Breastfeeding has been viewed as the healthiest approach of feeding. A wide range of literatures have supported this opinion (Acheson, 1998). Since breastfeeding is helpful to promote babies’ health and is generally considered as a professional issue, mothers require professional support for appropriate breastfeeding (Riordan, 2005). One of the primary responsibilities of nurses/midwives is to promote the health of babies (Riordan, 2005). Thus, it is required for them master the skills to support the initiation and continuation of breastfeeding. The aim of this essay is to investigate the role of nurse/midwife in facilitating successful breastfeeding. Firstly, approaches to support the initiation of breast feeding in the postnatal period will be studied and discussed. Secondly, methods than can be adopted to support the continuation of breast feeding in the first six months will be discussed. And thirdly, the role of the midwife/ nurse in facilitating breast feeding will be concluded.
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Approaches to support the initiation of breast feeding in the postnatal period
All mothers own the right to decide the way to feed their babies. Thus, breastfeeding should be provided as an informed choice for them (Registered Nurses Association of Ontario, 2003). Nurses and midwives play the role to provide concise and clear information to all mothers in the antenatal period. They should not discriminate any women due to their choice of the approach of infant feeding but offer fully support for them when making that choice.
To ensure that the potential health risks of formula feeding and the benefits of breastfeeding can be conveyed to and understood by pregnant women, discussion about infant feeding between nurse/midwife and pregnant woman can be conducted on the one to one basis (Tayside Breastfeeding Policy Group, 2007). In this kind of discussion, nurse/midwife should explain the physiology of breastfeeding to all pregnant women simply and clearly. This is helpful to reduce common problems such as misunderstanding of breastfeeding and to cultivate pregnant women’s confidence in the ability to breastfeed. Besides, written information such as documents on the antennal feeding checklist can also be printed and offered to pregnant women.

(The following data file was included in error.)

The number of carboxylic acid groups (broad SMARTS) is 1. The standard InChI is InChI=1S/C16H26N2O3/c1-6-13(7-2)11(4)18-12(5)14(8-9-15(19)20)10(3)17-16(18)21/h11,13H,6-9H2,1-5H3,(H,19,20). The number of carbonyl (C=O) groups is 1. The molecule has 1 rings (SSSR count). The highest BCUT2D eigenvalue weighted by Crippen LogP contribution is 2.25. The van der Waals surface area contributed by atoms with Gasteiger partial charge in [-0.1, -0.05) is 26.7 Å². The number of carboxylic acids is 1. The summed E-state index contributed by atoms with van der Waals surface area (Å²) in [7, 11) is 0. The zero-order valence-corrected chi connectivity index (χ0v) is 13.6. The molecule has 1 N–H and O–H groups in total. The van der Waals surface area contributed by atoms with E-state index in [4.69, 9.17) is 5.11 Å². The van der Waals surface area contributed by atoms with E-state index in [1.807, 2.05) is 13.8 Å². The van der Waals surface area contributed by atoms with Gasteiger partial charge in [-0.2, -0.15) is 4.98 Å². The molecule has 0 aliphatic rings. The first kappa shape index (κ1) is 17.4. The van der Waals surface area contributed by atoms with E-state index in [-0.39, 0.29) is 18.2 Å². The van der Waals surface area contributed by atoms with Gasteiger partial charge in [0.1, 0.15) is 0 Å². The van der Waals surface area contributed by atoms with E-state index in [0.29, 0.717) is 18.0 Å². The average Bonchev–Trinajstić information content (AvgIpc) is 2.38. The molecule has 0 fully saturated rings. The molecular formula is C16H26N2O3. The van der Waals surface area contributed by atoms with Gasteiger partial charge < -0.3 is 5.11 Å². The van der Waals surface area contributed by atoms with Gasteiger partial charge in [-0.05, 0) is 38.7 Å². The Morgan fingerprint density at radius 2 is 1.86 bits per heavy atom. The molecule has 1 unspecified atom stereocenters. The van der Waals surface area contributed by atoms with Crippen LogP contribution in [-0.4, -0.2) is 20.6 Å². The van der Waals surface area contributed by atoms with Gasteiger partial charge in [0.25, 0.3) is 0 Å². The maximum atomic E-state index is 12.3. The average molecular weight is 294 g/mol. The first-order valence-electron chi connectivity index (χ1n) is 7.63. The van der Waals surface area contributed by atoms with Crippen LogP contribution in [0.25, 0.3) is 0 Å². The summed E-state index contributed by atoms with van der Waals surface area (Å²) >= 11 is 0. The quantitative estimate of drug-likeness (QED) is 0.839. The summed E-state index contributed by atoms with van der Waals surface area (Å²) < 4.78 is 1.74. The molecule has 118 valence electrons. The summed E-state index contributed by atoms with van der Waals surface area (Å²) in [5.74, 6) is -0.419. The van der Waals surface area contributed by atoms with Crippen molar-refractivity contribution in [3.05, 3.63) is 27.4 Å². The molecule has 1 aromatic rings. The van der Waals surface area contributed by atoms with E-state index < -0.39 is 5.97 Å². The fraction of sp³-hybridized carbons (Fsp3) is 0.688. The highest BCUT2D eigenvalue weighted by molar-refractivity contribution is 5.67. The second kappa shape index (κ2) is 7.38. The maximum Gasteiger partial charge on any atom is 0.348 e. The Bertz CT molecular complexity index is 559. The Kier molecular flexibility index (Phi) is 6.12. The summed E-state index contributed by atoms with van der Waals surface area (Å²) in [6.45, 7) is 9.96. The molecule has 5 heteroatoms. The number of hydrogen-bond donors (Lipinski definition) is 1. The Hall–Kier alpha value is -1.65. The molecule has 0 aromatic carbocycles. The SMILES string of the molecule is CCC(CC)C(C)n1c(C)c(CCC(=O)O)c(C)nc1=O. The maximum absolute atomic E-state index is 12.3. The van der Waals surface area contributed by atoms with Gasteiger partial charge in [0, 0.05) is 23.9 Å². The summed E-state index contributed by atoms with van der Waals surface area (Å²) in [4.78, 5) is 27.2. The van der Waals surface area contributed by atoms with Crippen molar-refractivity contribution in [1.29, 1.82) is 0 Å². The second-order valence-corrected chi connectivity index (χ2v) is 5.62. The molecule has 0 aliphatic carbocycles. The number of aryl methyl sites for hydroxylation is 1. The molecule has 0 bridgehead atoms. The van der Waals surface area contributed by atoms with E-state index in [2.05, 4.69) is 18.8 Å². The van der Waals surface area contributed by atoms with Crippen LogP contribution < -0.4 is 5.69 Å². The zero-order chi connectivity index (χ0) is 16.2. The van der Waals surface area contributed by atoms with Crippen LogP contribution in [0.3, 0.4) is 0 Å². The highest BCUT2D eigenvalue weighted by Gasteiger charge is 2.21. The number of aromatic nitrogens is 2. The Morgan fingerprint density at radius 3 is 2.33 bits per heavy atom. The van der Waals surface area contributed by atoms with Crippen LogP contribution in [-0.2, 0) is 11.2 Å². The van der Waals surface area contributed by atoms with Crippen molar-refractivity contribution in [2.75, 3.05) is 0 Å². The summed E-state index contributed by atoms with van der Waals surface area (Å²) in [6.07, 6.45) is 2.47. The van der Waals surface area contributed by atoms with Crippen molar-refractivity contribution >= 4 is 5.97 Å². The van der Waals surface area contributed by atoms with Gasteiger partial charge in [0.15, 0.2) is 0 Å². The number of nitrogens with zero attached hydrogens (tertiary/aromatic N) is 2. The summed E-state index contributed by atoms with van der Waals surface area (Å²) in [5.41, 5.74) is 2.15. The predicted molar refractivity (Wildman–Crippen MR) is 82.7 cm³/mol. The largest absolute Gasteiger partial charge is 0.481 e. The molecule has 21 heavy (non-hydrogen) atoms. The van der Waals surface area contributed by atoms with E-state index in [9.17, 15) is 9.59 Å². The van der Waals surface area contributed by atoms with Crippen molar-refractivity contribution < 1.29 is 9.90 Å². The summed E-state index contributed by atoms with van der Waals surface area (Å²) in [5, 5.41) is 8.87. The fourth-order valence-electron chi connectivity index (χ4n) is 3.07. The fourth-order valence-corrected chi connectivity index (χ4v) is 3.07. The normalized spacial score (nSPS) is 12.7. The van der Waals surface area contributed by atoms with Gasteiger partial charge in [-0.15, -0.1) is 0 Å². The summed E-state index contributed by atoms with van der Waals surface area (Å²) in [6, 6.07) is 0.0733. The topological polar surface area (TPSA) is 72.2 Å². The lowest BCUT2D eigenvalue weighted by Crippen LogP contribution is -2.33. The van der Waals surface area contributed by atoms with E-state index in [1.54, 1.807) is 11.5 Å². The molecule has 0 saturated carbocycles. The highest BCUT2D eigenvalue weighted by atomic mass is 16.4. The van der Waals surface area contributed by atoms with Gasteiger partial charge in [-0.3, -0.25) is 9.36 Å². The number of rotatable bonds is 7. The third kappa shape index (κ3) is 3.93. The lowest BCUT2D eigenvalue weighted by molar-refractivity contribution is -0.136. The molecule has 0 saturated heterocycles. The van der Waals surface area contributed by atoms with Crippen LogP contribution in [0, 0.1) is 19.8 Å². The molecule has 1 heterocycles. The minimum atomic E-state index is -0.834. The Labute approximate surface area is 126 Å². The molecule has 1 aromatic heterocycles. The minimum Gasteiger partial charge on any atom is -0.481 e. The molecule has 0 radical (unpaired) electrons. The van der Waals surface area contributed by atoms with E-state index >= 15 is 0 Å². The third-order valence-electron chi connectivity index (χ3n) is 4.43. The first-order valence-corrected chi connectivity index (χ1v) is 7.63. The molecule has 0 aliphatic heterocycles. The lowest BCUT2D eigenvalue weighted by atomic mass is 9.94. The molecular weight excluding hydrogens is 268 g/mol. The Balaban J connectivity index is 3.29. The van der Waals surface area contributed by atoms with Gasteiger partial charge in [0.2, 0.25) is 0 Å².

No matter which feeding method is about to take, early skin-to-skin contact between mothers and babies should be encouraged. Once pregnant women decided to take breastfeeding, they should be encouraged to offer the first breastfeed as soon as possible. Early experiences indicated that early opportunity to suckle and skin-to-skin contact contribute to improved breastfeeding outcome (Tayside Breastfeeding Policy Group, 2007). Nurse/midwife should provide help if it is required. The infant should be left with the mother continuously after birth. When mothers give first breastfeed, nurse/midwife should show them the appropriate gestures for feeding, such as how to support baby’s head, shoulders and neck (MDPH, 2008). Besides, it is essential for mothers to have proper latch for milk production and transfer and to reduce possible pain. Nurse/midwife should also provide explanations to this point (MDPH, 2008). As to frequency and duration of breastfeeding, timed and scheduled feedings should be discouraged. While frequent breastfeeding in the early stage of postnatal should be encouraged to build milk supply, for example, at the 8 to 12 time of feeding should be provided at 24 hours (MDPH, 2008). Baby-led feeding should be encouraged. Breastfeeding should be provided according to infant’s interests. Unnecessary introduction of supplements such as formula and water and artificial nipples should be avoided. In order to maximize milk supply and increase the overall success of breastfeeding, mothers should be instructed to delay the introduction of formula and bottles during the first 3 to 4 weeks after delivery, which is a critical period for establishment of breastfeeding (MDPH, 2008).
The continuation of breastfeeding in the first six months
It was found that one of the major factors influencing mothers’ decision of the continuation of breastfeeding is the brevity of a postpartum hospitalization. Previous studies indicated that many mothers leave hospital before breastfeeding is well established (Morrow et al., 1999). Thus, the brevity of a postpartum hospitalization can directly impact the continuation of breastfeeding. Based on this consideration, mothers require more professional immediate and consistent assistance with breastfeeding. Thus, in order to support the continuation of breastfeeding, nurse/midwife play the role to ensure the breastfeeding is well established between mother and baby during the period of hospitalization.